Cybercriminals are employing increasingly persuasive online scare tactics to convince users to purchase rogue security software, according to a report from Symantec Corp.
Rogue security software, or "scareware," is software that pretends to be legitimate security software. These rogue applications provide little or no value and may even install malicious code or reduce the overall security of the computer.
"Scareware creators can scam thousands of people for comparatively small amounts of money all at the same time and make huge aggregate profits," said David Wall, PhD. professor, Centre for Criminal Justice Studies, University of Leeds. "This type of fraud works because the fake security software tricks users into believing they have an immediate threat which only their program can resolve. Ultimately, it's a con. I would advise Internet users to be careful while online and only download from trusted sources."
Marci of Wildomar, California, has experience with such sites. She tells ConsumerAffairs.com that a virus software called Anti Virus 2010 invaded her computer. "This program announced my pc had a virus and my computer was going to crash. Then a screen popped up to remove it. I clicked. It took me to a pay $40 site." Marci writes that in a panic, she paid the $40.
She downloaded the program and says it was a hoax. "I contacted them via email. They sent me a generic reply. In the process of paying, they have all of my information including the last 4 digits of my social. My bad!! The result could be identity theft."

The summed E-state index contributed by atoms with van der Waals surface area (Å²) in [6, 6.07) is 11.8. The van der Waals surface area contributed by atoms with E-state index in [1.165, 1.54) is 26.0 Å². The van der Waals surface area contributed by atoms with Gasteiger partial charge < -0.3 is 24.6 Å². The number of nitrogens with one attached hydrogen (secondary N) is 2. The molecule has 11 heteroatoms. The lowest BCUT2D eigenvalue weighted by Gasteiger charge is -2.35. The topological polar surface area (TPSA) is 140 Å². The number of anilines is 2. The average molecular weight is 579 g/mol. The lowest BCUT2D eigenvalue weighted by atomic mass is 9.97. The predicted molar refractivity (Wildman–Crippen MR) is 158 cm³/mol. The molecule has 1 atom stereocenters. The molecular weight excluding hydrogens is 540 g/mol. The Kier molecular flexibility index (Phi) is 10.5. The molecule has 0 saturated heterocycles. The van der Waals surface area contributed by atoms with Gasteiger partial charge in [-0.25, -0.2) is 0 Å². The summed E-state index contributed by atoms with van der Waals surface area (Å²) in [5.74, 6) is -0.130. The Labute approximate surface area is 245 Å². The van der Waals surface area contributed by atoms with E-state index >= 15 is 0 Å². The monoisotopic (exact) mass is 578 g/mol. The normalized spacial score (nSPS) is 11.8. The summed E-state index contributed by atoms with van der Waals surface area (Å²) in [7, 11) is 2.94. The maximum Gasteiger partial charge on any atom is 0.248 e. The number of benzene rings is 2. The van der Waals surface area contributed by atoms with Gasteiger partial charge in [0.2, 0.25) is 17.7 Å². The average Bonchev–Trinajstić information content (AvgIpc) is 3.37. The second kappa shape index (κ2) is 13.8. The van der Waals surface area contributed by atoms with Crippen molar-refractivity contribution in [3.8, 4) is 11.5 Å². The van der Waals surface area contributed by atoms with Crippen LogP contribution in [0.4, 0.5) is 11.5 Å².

To encourage unsuspecting users to install their rogue software, cybercriminals place website ads that prey on users' fears of security threats. These ads typically include false claims such as "If this ad is flashing, your computer may be at risk or infected," urging the user to follow a link to scan their computer or get software to remove the threat.
According to the study, 93 percent of the software installations for the top 50 rogue security software scams were intentionally downloaded by the user. As of June 2009, Symantec has detected more than 250 distinct rogue security software programs.
The initial monetary loss to consumers who download these rogue products ranges from $30 to $100. However, the costs associated to regain one's identity could be far greater. Not only can these rogue security programs cheat the user out of money, but the personal details and credit card information provided during the purchase can be used in additional fraud or sold on black market forums resulting in identify theft.
To make matters worse, some rogue security software actually installs malicious code that puts users at risk of attack from additional threats. As a result, installing these programs can lower the security posture of a computer while claiming to strengthen it.
For example, rogue programs may instruct the user to lower or disable any existing security settings while registering the bogus software or prevent the user from accessing legitimate security Web sites after installation. This, in turn, leaves users exposed to the very threats the rogue software promised to protect against.
There are several methods employed to trick users into downloading rogue security software, many of which rely on fear tactics and other social engineering tricks. Rogue security software is advertised through a variety of means, including both malicious and legitimate Web sites such as blogs, forums, social networking sites, and adult sites.